The overseas takeovers of British-based enterprises roll on. Among the latest UK companies to find a new home is Staines-based NDS, originally an Israeli start-up, bought last month by California's Cisco Systems for $5 billion in what was claimed to be Israel's biggest high-tech deal yet. For Cisco this is just a another deal in the San Jose-based group's search for new technologies as it seeks to boost its existing suite of products.But for the UK, where NDS is the leading developer of software for pay television companies, it is a loss of control. And for Israel, where the technology was first researched at the Weizmann Institute, it is another innovative firm vanishing into the depths of Silicon Valley.
The argument in favour of such transactions is that the cash received will be reinvested in new ventures. In the case of NDS however, it will go to private equity concern Permira and NDS's biggest customer, Rupert Murdoch's News Corporation, which has a 49 per cent stake.
NDS is by no means the first British software group to vanish into overseas ownership of late. Last year Autonomy, which came out of Cambridge University, was sold off to another Silicon Valley fading star Hewlett Packard for £7 billion amid promises that the brains of the firm would remain in the UK.
When it comes to technology the pull of the San Francisco Bay area is so powerful that it is hard to imagine that, over time, the best and the brightest companies like NDS and Autonomy will not migrate to California where taxes are lower and there is a huge cluster of such companies.
In an age of free and open capital markets and an increasingly globalised world, the welcome which Britain gave to overseas predators, particularly during the fast growth decade of 1997-2007, was seen as a good thing for the economy.
‘The pull of the San Francisco Bay area is powerful’
Indeed, in certain sectors, notably the car industry, the arrival of new management and investment at Jaguar Land Rover, Mini, Rolls-Royce and Bentley has revived a moribund manufacturing base. But car production is one of a few exceptions of inward investment that has been really positive.
It was only at the end of 2009 when Irene Rosenfeld of Kraft made her move on Cadbury that a nation of angry chocolate eaters demanded tougher City rules governing takeovers and overseas bids.
It is often Mrs Thatcher who is blamed for destroying the UK's industrial base when she took on the miners. In fact when Labour came to office in 1997 manufacturing was still the biggest part of the economy, accounting for more than 20 per cent of national output. By the time Labour left office in 2010 it was down to 12.4 per cent.
This decline was partly due to the rise of manufacturing in the fast-growing emerging economies including China and India, and the export of jobs from textiles to call centres.
But the foreign takeovers left no part of our economy untouched. Much of the nation's infrastructure is in overseas hands which veteran industrialists view as threatening to the UK's economic security.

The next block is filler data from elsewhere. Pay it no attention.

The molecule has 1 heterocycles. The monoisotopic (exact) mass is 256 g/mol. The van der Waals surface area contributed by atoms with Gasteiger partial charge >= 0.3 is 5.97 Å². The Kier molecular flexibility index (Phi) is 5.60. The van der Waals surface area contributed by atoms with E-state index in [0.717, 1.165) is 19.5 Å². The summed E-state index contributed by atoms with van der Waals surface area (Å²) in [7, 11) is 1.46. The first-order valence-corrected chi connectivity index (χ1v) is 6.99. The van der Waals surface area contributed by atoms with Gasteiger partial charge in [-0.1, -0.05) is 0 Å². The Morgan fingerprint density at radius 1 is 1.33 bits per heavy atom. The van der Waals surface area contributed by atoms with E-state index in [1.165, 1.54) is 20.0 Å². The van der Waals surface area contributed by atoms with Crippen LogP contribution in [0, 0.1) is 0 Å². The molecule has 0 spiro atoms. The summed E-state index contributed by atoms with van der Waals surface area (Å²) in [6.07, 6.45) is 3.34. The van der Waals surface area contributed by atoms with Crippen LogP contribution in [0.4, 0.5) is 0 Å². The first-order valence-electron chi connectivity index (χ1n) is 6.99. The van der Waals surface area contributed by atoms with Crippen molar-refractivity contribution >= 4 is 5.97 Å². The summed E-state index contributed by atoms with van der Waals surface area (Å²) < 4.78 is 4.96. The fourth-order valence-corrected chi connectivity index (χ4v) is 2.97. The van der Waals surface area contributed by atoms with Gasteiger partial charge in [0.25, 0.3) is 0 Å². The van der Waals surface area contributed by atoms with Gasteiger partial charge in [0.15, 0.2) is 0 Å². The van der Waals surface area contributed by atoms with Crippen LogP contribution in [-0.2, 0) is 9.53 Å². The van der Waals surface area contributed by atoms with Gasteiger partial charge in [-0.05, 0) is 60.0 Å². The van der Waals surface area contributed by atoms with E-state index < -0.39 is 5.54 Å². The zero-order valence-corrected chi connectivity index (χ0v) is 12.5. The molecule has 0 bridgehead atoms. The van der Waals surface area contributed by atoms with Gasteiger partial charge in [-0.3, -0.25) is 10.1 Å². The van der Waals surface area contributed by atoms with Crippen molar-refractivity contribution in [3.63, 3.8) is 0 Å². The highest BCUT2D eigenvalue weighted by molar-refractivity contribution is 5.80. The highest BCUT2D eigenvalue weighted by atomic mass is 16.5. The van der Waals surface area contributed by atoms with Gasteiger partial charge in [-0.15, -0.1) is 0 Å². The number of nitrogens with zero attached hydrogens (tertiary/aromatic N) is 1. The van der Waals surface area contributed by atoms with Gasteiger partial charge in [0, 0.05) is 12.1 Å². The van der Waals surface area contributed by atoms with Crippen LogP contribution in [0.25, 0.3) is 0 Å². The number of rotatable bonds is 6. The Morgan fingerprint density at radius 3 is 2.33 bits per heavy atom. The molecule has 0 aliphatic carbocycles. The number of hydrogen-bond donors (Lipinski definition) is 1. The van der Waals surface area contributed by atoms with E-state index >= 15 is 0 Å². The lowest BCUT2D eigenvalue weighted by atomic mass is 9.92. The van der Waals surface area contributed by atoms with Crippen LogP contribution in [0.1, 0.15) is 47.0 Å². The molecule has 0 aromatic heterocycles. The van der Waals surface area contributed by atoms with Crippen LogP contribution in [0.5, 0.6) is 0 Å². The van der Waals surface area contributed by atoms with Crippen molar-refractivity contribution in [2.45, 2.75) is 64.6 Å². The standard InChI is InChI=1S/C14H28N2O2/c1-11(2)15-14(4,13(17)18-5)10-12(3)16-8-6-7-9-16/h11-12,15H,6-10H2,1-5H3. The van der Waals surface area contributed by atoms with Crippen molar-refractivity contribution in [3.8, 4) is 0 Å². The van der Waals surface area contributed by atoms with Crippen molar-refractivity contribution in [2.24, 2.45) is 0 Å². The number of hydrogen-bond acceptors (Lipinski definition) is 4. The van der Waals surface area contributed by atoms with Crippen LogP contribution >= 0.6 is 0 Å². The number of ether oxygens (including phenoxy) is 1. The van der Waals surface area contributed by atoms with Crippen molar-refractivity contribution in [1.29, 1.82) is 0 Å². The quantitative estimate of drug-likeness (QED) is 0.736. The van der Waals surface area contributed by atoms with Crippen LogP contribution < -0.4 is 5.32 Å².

Almost every company with "British" in its name including British Airports Authority, British Oxygen, British Steel and Associated British Ports have been absorbed by a foreign buyer.
Some of our greatest enterprises have been defenestrated. Take, for instance, the chemical industry. In 1926 British industrialists showed great foresight by welding together our four biggest chemical and pharmaceutical companies into a national champion, Imperial Chemical Industries.
Now that company, which once bestrode the world and gave us everything from plastics to polyester to beta-blockers, is no more.
As a result Britain, alone among the rich industrial states, no longer has a chemical industry champion like Germany's BASF or the US's Dow Chemicals and Du Pont.
Among the serious threats from overseas ownership is to the nation's energy security. Four of the big six energy companies are in overseas hands and successive governments have trusted the country's nuclear future to big foreign players.
Just how risky this can be was demonstrated when the two big German power companies RWE and E.ON. which had committed to the UK's nuclear future, pulled out of project Horizon to build two nuclear stations. Britain's nuclear renewal is now largely in the hands of the French government-controlled energy group, Electricite de France (EDF). The withdrawal of the German consortium leaves EDF with enormous bargaining power as it seeks to haggle with the UK government over the "base" price it will obtain for its electricity and the surcharges - likely to end up on our bills.
But does the great fire-sale of Britain's corporate sector really matter? It has never mattered more.
Foreign ownership nearly always means loss of command and control, headquarters staff, supply chain, expertise and R&D, which have taken decades to build. That cannot be to the UK's advantage.
Alex Brummer is City Editor of the Daily Mail. His new book, Britain for Sale, is to be published by Random House on 27 April